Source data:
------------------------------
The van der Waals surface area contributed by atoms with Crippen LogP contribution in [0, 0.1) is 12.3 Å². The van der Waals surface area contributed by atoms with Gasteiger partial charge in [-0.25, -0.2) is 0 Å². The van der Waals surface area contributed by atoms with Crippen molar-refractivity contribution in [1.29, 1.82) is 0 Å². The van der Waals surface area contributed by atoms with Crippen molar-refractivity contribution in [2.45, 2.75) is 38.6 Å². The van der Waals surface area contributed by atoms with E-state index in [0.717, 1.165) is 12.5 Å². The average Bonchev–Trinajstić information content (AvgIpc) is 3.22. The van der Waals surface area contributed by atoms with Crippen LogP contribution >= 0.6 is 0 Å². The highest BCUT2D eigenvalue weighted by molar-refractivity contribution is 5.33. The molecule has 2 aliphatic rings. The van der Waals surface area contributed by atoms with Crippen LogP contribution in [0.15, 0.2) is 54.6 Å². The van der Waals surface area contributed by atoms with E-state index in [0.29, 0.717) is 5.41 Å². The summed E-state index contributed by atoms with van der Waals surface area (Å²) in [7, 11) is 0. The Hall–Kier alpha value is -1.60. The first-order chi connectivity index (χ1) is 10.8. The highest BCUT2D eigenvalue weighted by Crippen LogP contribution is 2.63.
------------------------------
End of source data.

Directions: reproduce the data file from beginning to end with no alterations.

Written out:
The van der Waals surface area contributed by atoms with Crippen LogP contribution in [0, 0.1) is 12.3 Å². The van der Waals surface area contributed by atoms with Gasteiger partial charge in [-0.25, -0.2) is 0 Å². The van der Waals surface area contributed by atoms with Crippen molar-refractivity contribution in [1.29, 1.82) is 0 Å². The van der Waals surface area contributed by atoms with Crippen molar-refractivity contribution in [2.45, 2.75) is 38.6 Å². The van der Waals surface area contributed by atoms with E-state index in [0.717, 1.165) is 12.5 Å². The average Bonchev–Trinajstić information content (AvgIpc) is 3.22. The van der Waals surface area contributed by atoms with Crippen LogP contribution >= 0.6 is 0 Å². The highest BCUT2D eigenvalue weighted by molar-refractivity contribution is 5.33. The molecule has 2 aliphatic rings. The van der Waals surface area contributed by atoms with Crippen LogP contribution in [0.15, 0.2) is 54.6 Å². The van der Waals surface area contributed by atoms with E-state index in [0.29, 0.717) is 5.41 Å². The summed E-state index contributed by atoms with van der Waals surface area (Å²) in [7, 11) is 0. The Hall–Kier alpha value is -1.60. The first-order chi connectivity index (χ1) is 10.8. The highest BCUT2D eigenvalue weighted by Crippen LogP contribution is 2.63.